Washington closes U.S. consulates in Russia
Washington will close both US consulates in Russia, according to CNN, while President-elect Joe Biden is preparing for the transition amid tensions with Moscow, suspected of being the source of a cyber attack.
The State Department will close the consulate in Vladivostok, in the Russian Far East, and suspend the activities of the one in Ekaterinburg, the station reported on Friday, citing a letter from the State Department addressed to Congress on December 10.
The decision was made “in response to the continuing staffing problems in the US mission to Russia, following Russia’s imposition of a limit on the US mission in 2017 and the ensuing impasse with Russia over diplomatic visas,” said the CNN.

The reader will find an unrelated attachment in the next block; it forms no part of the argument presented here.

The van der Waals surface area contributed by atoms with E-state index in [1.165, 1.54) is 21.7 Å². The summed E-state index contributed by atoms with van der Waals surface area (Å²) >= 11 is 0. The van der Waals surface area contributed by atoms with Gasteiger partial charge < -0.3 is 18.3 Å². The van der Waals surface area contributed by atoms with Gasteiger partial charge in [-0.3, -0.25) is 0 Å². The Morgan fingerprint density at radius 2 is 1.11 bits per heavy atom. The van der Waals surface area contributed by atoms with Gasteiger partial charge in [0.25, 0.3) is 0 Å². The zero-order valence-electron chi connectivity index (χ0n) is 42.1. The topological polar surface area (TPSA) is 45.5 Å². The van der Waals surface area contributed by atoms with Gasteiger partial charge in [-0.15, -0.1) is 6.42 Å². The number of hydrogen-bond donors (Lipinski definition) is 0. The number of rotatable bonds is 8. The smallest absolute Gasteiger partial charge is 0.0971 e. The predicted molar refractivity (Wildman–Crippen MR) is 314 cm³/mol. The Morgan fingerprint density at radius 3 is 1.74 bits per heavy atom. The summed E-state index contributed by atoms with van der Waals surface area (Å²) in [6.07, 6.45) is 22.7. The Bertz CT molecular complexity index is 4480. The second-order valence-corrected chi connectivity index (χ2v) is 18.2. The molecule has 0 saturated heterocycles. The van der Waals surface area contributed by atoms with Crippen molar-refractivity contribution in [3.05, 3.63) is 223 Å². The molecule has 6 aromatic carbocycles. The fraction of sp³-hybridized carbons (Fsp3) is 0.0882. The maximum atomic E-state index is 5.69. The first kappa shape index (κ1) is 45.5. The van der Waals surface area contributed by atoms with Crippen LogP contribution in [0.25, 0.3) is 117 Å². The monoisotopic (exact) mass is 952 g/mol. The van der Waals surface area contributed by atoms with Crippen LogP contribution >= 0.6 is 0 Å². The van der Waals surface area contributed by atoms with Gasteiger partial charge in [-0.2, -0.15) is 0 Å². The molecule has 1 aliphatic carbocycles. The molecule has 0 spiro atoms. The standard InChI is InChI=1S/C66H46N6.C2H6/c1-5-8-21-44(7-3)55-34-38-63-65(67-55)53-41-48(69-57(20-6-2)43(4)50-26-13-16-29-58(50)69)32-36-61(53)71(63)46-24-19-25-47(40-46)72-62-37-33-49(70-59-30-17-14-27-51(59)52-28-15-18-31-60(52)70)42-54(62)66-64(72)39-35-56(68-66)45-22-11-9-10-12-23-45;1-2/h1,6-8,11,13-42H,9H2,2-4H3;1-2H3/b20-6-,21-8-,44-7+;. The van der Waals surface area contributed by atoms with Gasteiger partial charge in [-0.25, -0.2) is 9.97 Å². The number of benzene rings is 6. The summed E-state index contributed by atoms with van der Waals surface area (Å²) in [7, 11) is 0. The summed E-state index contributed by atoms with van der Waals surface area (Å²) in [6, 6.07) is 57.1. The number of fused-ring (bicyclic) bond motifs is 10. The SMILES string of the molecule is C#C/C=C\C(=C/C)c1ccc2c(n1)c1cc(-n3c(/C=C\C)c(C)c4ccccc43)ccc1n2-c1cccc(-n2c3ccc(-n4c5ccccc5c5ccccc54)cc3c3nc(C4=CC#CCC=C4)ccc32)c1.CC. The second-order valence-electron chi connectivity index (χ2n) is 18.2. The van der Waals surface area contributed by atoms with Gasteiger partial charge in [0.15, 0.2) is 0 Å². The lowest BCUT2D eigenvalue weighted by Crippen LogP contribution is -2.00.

Ten US diplomats seconded to consulates will be transferred to the United States Embassy in Moscow, while 33 local officials will lose their jobs, according to the channel.
“No action is planned on Russian consulates in the United States,” says the letter cited by CNN.
Thus, the embassy in Moscow will be the only diplomatic representation of the United States in Russia.
Russia had closed the United States consulate in St. Petersburg in March 2018 after similar measures were taken by Washington in relation to the case of former Russian spy Sergei Skripal, who was poisoned in the United Kingdom.
The United States on Friday accused Russia of being most likely behind the cyber attack that hit them. According to security experts, this operation could give attackers access to critical computer systems and electrical networks.
The executive director of Joe Biden’s transition team, Yohannes Abraham, said the attack was a source of “great concern” and that under the Biden administration, cyber attacks would encounter a reaction that would inflict a “substantial cost”.
Russia has denied any involvement in the cyber attack.
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